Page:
A Talk With Dehradun’s Most Sought-After Chef

A Talk With Dehradun’s Most Sought-After Chef

Sameer Sewak, a weekend chef based in Dehradun, heeded his culinary calling against the backdrop of the pandemic. Having lived everywhere, Sameer nurtured his skills while pursuing other endeavours, and translated his passion into a series of lip-smacking platters.

A streak of familial support, a dash of ambition, and a trove of talent culminated in the institution of an online delivery service featuring Awadhi cuisine atop a chulha-styled set-up. We connected with him to know more.

Your dishes have, quite literally, spiralled into virality. How did it all start?

I’ve always enjoyed cooking. When I was studying in Canada, I’d miss Indian food. I considered legitimising my passion, but I was in the middle of training as a pilot. But I soon realised the industry was riddled with instability. It was in 2020 that I thought of starting a food service instead. A lot of people asked me to create a Youtube channel, or publish a blog centred around food. When the pandemic struck, I spent my time hiking, and cooking chulha food on my terrace. Eventually, I decided to start a remote business in Dehradun. Right now, I’m serving Awadhi cuisine, and delivering across the city. Dal Bukhara, Kebabs, Biryanis, Butter Chicken, and Korma are a few of my dishes. Since demand is escalating, I’m shifting to a larger set-up and equipping the business with a team.

What’s your signature dish? And a dish that’s underrated, but worth recommending?

I can’t really pick one. There are quite a few: Shami Kebabs (mutton/vegetarian), Biryani, and Chicken Korma are best-selling dishes. Butter Chicken, too, has been a successful addition. As for an underrated dish, I’d think Yakhni Pulav is fitting. It’s an acquired taste. If you’re not acquainted with the dish, you don’t know what to expect. 

You delivered food to Swara Bhaskar! How did that happen?

During the initial week of my venture, I noticed she was in Mussoorie. Since I’m a huge fan, I decided to tweet her, and ask if she’d like some Korma Biryani delivered to her location. A number of people expanded the scope of my reach, and prodded her to try my dish. Soon, she connected with me, and informed me that she was in Dehradun. On Sunday afternoon, after I’d concluded my deliveries, I travelled to her location, gave her the package, and that was that!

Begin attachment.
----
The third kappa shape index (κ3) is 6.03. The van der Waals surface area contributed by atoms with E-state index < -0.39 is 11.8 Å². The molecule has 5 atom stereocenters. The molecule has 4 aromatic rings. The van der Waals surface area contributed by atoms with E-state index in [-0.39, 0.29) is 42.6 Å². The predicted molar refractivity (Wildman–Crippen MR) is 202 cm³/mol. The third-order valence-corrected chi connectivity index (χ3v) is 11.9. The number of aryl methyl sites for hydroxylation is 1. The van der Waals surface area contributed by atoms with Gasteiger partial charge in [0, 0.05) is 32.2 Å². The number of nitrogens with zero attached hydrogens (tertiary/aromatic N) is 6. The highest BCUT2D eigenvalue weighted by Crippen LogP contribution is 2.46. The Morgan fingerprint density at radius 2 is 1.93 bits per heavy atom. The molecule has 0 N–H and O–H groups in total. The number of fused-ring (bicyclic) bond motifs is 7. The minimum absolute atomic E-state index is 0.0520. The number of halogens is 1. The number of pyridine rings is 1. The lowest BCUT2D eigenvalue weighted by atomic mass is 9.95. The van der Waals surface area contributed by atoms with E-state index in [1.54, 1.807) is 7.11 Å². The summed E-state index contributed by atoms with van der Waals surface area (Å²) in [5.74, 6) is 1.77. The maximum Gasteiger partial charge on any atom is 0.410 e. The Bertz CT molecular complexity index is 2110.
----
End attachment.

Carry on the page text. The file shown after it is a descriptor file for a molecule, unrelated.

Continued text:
I’ve done other celebrity deliveries as well. Ankur Tewari, Mrunal Thakur, and Prarthna Singh ordered a few dishes while they were in the city. Mariellen Ward, a Canadian blogger, contacted me during her visit to Dehradun as well.

Where do you draw your inspiration from?

As a child, I witnessed my grandmother cook with passion. My mother is an amazing cook as well. When I was younger, I’d watch her prepare dishes in the wee hours of the morning. On special occasions, we’d cook food on a chulha, which is quite a task. 

What’s your cooking procedure like?

Since I use a chulha, the procedure is elaborate. If I’m cooking Biryani, Pulav, or Korma, I need to gather wood, as well as a few bricks to complete the arrangement. For a Yakhni Biryani or Pulav, I assemble all the spices in a potli, or muslin cloth, tie it around with a few masalas, and boil the mixture for an hour or two. Simultaneously, I soak some rice as well. Once the broth is ready, I add the rice to it, and cook it together. Even for the Korma, I need to arrange all the spices before-hand. Since orders are increasing now, I need to start my day at 4am. Everything is ready by 9am, after which I work on packaging and deliveries.

Tell us about the first dish you ever cooked?

Maggi! I think I’d tried my hand at it when I was in the third standard. Honestly, my family wasn’t too enthusiastic about it. 

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